Nevertheless, Morey’s final season on the job became engulfed in scrutiny after a tweet supporting freedom in Hong Kong led to China’s pulling the NBA off its airwaves and suspending sponsorship agreements with the league.
China returned the NBA to its airwaves for the first time during the NBA Finals.
NBA commissioner Adam Silver and Fertitta supported Morey despite China’s calls for his dismissal. Silver estimated the league’s losses in revenue could cost it in the neighborhood of $400 million.
There had been league-wide uncertainty about Morey’s job security since his tweet affected the NBA’s and Rockets’ business relationships with China, costing Fertitta millions of dollars in sponsorship money. Through it all, Fertitta remained consistently adamant that he was committed to Morey, calling him “the best general manager in the league” in an interview with ESPN on the night of the tweet. Fertitta never seemed to waver in his plan for Morey to continue running the Rockets’ basketball operations.
Fertitta and Morey were both adamant that the issues stemming from that tweet did not weigh into Morey’s decision to resign.
“It was just personal,” Morey said. “I think it was an intense season for everyone in the league, but that didn’t factor in.”
Despite the economic turmoil of the pandemic, Fertitta has publicly and privately insisted that he is committed to keeping the Rockets a contender in the Western Conference, even if that means elevating the team’s payroll into the luxury tax.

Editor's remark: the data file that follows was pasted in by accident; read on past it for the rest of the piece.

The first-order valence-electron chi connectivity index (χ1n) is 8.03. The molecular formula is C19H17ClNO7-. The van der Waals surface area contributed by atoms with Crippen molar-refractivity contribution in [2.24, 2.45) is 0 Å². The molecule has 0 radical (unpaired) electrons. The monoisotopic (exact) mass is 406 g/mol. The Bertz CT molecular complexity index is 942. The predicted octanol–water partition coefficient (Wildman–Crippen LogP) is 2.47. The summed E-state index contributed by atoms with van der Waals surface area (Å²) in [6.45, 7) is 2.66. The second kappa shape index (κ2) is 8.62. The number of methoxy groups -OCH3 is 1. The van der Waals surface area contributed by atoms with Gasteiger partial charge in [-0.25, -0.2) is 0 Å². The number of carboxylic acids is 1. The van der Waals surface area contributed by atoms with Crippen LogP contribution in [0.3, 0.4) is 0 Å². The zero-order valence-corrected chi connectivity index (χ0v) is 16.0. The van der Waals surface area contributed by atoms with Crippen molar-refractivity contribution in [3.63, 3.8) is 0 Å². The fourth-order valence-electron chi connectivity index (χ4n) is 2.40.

Morey has been the Rockets’ general manager since 2007-08. The team has the league’s second-best regular-season record over his 13 years as general manager and 14 years with the franchise.
Under Morey as general manager, the Rockets made 77 trades — the second-most in the NBA since May 2007, behind only the 76ers with 78. Among the deals were trades for James Harden, Russell Westbrook and Chris Paul.
Fertitta, who purchased the Rockets for a record $2.2 billion in September 2017, praised Morey for “a great run” with the franchise. Fertitta also said that he anticipates that Morey will continue to be an unofficial adviser for him on basketball matters, even if he is hired by another NBA team.
“I’m going to miss Daryl,” Fertitta said. “But I’m also going to pick up the phone and call his ass if I’m worried about doing something or not. If he ends up back in the league, I think that he’ll probably end up in the East Coast. That’s where he always told me he wanted to end up, so I think that he’ll tell me anything, because he knows that he won’t have to face me until the Finals.
“We would both trade information to get there and play each other, wouldn’t we?”
As Fertitta laughed, Morey said, “I would love to. Absolutely.”